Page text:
• Why can everyone see it except the people in charge? What the heck do they think is going on at the moment? Les Reed has obviously "lost " the dressing room, if he ever "had" it in the first place. Something has to be done now!!
  • I read that earlier and thought exactly the same. In quite a few of the Sundays they have given us - the fans - a bit of sympathy. Makes a change I suppose.

    (Christ, I'm looking for crumbs here, aren't I?!)
  • edited December 2006
    We're never going to get an easy ride from the press - the "Curbs Out" twats of a couple of years ago saw to that, and there's people who still think we were terribly rude to object to Scott Parker upping sticks. Small clubs, know your place, and all that.

    But the impression of surrender on the pitch looks like it's being matched by the impression of surrender from the board. What's happening? Does anybody care anymore?
  • [cite]Posted By: InspectorSands[/cite]But the impression of surrender on the pitch looks like it's being matched by the impression of surrender from the board. What's happening? Does anybody care anymore?

    Spot on Inspector, to be honest I am as shocked by the lack of meaningful reaction from the board as I am by the performances on the pitch.

    PS.Nice to finally meet you yesterday, as well.
  • Good to meet you too, sir.

    But what happens now? "Sack the board" is ludicrous. Richard Murray must know he's burning his own cash here. But the board need to answer for what's happened to our club.
  • Must say I was worried by Les Reed's comments in yesterday's programme about the video and prozone info following the Spurs game. A 5-1 loss tells a better story. It's like being told crime rates are falling the day after you got mugged and had your house burgled. What do you belive - what you are told or what you see with your own eyes. Be interested to see the prozone stats from yesterday, though!
  • The only potential upside from our current predicament is that Richard Murray, after 15 years of hard graft and constant provision of his own cash, may now decide that enough is enough and try to find a new investor in the club. Not that this will be easy with us plunging head first into the Championship.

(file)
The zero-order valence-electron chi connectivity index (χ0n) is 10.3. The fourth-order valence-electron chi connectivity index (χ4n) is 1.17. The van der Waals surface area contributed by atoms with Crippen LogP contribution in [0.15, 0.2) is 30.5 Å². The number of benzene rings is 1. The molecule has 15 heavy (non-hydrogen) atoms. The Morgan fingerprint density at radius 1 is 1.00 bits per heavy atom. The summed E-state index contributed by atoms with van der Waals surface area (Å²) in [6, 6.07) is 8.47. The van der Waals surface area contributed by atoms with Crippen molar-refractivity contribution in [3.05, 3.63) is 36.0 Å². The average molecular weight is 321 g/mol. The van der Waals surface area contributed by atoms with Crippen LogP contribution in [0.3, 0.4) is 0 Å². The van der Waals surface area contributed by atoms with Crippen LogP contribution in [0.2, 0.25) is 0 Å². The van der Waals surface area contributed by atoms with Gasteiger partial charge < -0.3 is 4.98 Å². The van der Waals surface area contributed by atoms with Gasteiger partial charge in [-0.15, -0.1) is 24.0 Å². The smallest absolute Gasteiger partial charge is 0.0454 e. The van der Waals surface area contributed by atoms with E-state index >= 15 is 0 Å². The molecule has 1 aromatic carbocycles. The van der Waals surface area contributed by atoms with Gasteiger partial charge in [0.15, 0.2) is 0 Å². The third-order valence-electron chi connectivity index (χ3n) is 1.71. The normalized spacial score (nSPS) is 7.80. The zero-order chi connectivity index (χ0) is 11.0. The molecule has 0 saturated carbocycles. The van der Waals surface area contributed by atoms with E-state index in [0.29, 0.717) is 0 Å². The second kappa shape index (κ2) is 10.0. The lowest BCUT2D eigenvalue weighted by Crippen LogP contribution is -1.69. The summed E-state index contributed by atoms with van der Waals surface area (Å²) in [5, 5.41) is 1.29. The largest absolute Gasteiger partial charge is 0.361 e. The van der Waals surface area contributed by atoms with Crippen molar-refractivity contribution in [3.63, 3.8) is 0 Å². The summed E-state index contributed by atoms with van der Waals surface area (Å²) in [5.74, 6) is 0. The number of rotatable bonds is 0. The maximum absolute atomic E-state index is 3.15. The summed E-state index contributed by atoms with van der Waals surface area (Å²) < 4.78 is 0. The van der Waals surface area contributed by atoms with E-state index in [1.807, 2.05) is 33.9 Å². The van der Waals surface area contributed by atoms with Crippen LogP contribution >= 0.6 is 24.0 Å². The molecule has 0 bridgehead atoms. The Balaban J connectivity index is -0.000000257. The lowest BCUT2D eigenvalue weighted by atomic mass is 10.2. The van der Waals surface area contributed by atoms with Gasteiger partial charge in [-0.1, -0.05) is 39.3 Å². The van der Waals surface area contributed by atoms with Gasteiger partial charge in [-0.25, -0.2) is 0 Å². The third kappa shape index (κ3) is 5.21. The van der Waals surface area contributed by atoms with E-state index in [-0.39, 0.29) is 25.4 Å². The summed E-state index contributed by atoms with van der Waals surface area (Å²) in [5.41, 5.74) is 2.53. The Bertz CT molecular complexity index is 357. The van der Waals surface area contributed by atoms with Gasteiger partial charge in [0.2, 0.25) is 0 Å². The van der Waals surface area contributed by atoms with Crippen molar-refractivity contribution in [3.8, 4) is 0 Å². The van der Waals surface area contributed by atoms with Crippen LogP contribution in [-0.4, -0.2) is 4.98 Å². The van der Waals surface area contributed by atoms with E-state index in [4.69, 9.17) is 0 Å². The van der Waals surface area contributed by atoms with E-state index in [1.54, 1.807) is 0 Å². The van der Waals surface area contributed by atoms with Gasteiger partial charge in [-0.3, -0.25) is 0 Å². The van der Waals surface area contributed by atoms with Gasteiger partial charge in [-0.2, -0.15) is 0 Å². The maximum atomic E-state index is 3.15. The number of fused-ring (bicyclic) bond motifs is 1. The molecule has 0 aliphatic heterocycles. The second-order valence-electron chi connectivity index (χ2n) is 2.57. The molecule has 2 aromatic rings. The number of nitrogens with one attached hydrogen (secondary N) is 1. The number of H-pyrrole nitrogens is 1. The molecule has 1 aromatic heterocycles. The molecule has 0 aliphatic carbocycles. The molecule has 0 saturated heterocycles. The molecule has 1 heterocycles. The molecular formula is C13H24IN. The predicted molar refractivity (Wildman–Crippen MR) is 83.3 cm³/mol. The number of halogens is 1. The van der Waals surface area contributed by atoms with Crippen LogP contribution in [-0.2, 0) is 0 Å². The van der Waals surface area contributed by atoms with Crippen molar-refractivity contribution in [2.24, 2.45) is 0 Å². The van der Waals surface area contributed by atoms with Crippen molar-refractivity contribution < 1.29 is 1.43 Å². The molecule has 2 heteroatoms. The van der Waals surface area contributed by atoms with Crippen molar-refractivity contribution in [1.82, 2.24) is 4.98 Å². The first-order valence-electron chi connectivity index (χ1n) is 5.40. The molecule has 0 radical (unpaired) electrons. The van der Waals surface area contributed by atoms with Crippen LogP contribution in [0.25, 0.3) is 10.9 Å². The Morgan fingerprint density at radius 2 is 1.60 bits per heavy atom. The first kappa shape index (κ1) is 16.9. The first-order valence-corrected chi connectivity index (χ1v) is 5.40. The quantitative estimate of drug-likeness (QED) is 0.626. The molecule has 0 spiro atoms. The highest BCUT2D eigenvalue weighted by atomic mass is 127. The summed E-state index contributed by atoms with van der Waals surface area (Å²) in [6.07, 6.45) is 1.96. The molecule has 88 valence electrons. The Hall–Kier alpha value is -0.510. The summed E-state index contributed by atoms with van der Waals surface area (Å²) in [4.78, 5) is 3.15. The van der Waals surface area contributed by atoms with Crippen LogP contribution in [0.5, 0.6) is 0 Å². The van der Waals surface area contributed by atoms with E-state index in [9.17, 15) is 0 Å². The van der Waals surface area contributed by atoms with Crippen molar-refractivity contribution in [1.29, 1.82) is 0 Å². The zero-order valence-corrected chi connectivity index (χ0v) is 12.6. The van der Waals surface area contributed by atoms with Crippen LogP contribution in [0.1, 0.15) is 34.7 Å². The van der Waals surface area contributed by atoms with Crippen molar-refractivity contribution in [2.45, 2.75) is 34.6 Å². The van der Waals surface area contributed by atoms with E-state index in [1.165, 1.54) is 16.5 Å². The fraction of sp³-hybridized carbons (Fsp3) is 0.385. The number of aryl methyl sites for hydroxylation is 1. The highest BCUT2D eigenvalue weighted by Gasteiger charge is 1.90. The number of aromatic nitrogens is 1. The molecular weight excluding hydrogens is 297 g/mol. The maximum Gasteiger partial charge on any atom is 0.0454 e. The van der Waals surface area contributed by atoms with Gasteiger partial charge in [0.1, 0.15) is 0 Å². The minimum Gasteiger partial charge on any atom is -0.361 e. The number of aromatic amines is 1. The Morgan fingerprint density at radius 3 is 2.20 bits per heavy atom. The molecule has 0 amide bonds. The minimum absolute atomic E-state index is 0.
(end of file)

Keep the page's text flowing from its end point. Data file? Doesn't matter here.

• [cite]Posted By: sasha_saves[/cite]Be interested to see the prozone stats from yesterday, though!

    don't. you will end up on prozac!
  • Patrick Collins in the Mail on Sunday:
    We found ourselves wondering how this decent,well-run,upwardly mobile club could become a basket case inside half a season. It is surely too easy to blame the managers, better perhaps to look for answers at executive level. In fairness, the people who sanctioned the acquisition of such as Amdy Faye and Jimmy-Floyd Hasselbaink must not escape censure. Faye was so vapid, so hopelessly indifferent that The Valley burst into cheers of relief when he was withdrawn after an hour.

    Hasselbaink performed like a man who finds the money agreeable and the work repugnant. He grumbled, he flapped his arms and he stamped his foot. Sadly, he failed to make the hard yards, the stretching runs, the muscular challenges which are the least that the striking role demands. Imagine the kind of footballer that a relegation side can most easily live without, and you have Hasselbaink’s performance yesterday.
  • I like the intro to No Festive Cheer For Reed by Matt Barlow, also in the Mail On Sunday
    First Rafa Benitez insisted his team can still win the title, then Les Reed claimed he can keep Charlton up. The managers, it seemed, had been caning the Christmas sherry. Their speech was not slurred but their judgment was.